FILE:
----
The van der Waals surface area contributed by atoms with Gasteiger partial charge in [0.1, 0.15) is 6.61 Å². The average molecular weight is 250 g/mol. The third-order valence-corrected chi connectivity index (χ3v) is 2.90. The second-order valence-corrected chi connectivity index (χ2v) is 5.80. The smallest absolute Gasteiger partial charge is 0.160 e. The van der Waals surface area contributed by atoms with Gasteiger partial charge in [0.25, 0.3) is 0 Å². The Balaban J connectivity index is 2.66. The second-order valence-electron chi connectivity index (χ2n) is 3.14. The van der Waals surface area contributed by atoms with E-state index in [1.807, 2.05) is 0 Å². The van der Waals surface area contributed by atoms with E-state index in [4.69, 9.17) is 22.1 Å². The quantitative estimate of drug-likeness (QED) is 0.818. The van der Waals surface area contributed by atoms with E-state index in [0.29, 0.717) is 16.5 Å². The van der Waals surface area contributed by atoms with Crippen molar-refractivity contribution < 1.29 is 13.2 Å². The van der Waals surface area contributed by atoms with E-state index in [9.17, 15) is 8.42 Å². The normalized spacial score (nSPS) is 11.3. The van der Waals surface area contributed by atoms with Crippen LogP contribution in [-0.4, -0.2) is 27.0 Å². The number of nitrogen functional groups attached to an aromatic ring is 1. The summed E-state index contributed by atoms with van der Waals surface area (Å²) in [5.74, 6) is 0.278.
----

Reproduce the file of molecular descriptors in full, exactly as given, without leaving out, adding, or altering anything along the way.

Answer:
The van der Waals surface area contributed by atoms with Gasteiger partial charge in [0.1, 0.15) is 6.61 Å². The average molecular weight is 250 g/mol. The third-order valence-corrected chi connectivity index (χ3v) is 2.90. The second-order valence-corrected chi connectivity index (χ2v) is 5.80. The smallest absolute Gasteiger partial charge is 0.160 e. The van der Waals surface area contributed by atoms with Gasteiger partial charge in [0.25, 0.3) is 0 Å². The Balaban J connectivity index is 2.66. The second-order valence-electron chi connectivity index (χ2n) is 3.14. The van der Waals surface area contributed by atoms with E-state index in [1.807, 2.05) is 0 Å². The van der Waals surface area contributed by atoms with E-state index in [4.69, 9.17) is 22.1 Å². The quantitative estimate of drug-likeness (QED) is 0.818. The van der Waals surface area contributed by atoms with E-state index in [0.29, 0.717) is 16.5 Å². The van der Waals surface area contributed by atoms with Crippen molar-refractivity contribution < 1.29 is 13.2 Å². The van der Waals surface area contributed by atoms with E-state index in [9.17, 15) is 8.42 Å². The normalized spacial score (nSPS) is 11.3. The van der Waals surface area contributed by atoms with Crippen LogP contribution in [-0.4, -0.2) is 27.0 Å². The number of nitrogen functional groups attached to an aromatic ring is 1. The summed E-state index contributed by atoms with van der Waals surface area (Å²) in [5.74, 6) is 0.278.